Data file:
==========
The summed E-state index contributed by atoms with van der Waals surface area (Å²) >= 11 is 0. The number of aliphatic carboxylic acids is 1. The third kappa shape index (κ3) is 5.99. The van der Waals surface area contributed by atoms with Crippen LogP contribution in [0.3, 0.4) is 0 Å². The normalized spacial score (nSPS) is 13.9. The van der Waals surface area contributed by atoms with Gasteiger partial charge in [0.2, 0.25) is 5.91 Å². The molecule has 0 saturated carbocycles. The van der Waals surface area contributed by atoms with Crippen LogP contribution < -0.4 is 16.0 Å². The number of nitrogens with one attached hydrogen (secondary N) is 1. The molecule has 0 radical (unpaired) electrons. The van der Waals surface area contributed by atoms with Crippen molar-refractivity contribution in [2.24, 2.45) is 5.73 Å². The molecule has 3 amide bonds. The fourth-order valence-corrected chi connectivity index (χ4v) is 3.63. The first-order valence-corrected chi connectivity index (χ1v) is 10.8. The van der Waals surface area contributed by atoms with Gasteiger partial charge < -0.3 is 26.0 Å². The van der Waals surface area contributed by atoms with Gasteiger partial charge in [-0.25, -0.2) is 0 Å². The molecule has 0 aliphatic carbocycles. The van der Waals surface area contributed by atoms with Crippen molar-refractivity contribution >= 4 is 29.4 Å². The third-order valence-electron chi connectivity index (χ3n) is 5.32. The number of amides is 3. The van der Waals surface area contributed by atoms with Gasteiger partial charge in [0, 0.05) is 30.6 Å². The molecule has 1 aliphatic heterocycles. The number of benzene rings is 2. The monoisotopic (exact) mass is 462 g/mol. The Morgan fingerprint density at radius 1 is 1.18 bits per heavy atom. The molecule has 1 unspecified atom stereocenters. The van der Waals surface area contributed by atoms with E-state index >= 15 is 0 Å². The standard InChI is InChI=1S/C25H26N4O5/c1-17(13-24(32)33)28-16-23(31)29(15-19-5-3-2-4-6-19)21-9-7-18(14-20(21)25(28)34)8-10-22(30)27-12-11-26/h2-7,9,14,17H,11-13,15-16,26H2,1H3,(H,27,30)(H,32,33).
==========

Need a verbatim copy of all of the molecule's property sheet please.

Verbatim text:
The summed E-state index contributed by atoms with van der Waals surface area (Å²) >= 11 is 0. The number of aliphatic carboxylic acids is 1. The third kappa shape index (κ3) is 5.99. The van der Waals surface area contributed by atoms with Crippen LogP contribution in [0.3, 0.4) is 0 Å². The normalized spacial score (nSPS) is 13.9. The van der Waals surface area contributed by atoms with Gasteiger partial charge in [0.2, 0.25) is 5.91 Å². The molecule has 0 saturated carbocycles. The van der Waals surface area contributed by atoms with Crippen LogP contribution < -0.4 is 16.0 Å². The number of nitrogens with one attached hydrogen (secondary N) is 1. The molecule has 0 radical (unpaired) electrons. The van der Waals surface area contributed by atoms with Crippen molar-refractivity contribution in [2.24, 2.45) is 5.73 Å². The molecule has 3 amide bonds. The fourth-order valence-corrected chi connectivity index (χ4v) is 3.63. The first-order valence-corrected chi connectivity index (χ1v) is 10.8. The van der Waals surface area contributed by atoms with Gasteiger partial charge < -0.3 is 26.0 Å². The van der Waals surface area contributed by atoms with Gasteiger partial charge in [-0.25, -0.2) is 0 Å². The molecule has 0 aliphatic carbocycles. The van der Waals surface area contributed by atoms with Crippen molar-refractivity contribution >= 4 is 29.4 Å². The third-order valence-electron chi connectivity index (χ3n) is 5.32. The number of amides is 3. The van der Waals surface area contributed by atoms with Gasteiger partial charge in [0, 0.05) is 30.6 Å². The molecule has 1 aliphatic heterocycles. The number of benzene rings is 2. The monoisotopic (exact) mass is 462 g/mol. The Morgan fingerprint density at radius 1 is 1.18 bits per heavy atom. The molecule has 1 unspecified atom stereocenters. The van der Waals surface area contributed by atoms with E-state index >= 15 is 0 Å². The standard InChI is InChI=1S/C25H26N4O5/c1-17(13-24(32)33)28-16-23(31)29(15-19-5-3-2-4-6-19)21-9-7-18(14-20(21)25(28)34)8-10-22(30)27-12-11-26/h2-7,9,14,17H,11-13,15-16,26H2,1H3,(H,27,30)(H,32,33).